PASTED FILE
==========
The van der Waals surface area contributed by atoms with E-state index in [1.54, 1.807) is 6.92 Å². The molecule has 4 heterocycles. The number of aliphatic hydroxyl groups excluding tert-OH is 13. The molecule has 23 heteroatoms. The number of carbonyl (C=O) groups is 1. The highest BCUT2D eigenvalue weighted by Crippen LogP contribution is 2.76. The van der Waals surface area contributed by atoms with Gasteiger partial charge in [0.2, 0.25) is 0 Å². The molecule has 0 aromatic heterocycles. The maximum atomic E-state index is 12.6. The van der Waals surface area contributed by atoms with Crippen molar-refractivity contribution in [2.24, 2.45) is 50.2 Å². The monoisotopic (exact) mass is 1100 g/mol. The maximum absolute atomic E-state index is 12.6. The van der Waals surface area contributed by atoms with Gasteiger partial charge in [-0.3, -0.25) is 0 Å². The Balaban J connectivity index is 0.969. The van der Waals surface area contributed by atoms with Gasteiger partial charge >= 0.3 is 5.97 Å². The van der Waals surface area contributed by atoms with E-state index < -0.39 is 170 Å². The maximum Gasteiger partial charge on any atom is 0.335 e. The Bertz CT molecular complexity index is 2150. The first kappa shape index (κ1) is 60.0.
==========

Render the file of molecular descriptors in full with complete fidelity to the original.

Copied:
The van der Waals surface area contributed by atoms with E-state index in [1.54, 1.807) is 6.92 Å². The molecule has 4 heterocycles. The number of aliphatic hydroxyl groups excluding tert-OH is 13. The molecule has 23 heteroatoms. The number of carbonyl (C=O) groups is 1. The highest BCUT2D eigenvalue weighted by Crippen LogP contribution is 2.76. The van der Waals surface area contributed by atoms with Gasteiger partial charge in [0.2, 0.25) is 0 Å². The molecule has 0 aromatic heterocycles. The maximum atomic E-state index is 12.6. The van der Waals surface area contributed by atoms with Crippen molar-refractivity contribution in [2.24, 2.45) is 50.2 Å². The monoisotopic (exact) mass is 1100 g/mol. The maximum absolute atomic E-state index is 12.6. The van der Waals surface area contributed by atoms with Gasteiger partial charge in [-0.3, -0.25) is 0 Å². The Balaban J connectivity index is 0.969. The van der Waals surface area contributed by atoms with Gasteiger partial charge >= 0.3 is 5.97 Å². The van der Waals surface area contributed by atoms with E-state index < -0.39 is 170 Å². The maximum Gasteiger partial charge on any atom is 0.335 e. The Bertz CT molecular complexity index is 2150. The first kappa shape index (κ1) is 60.0.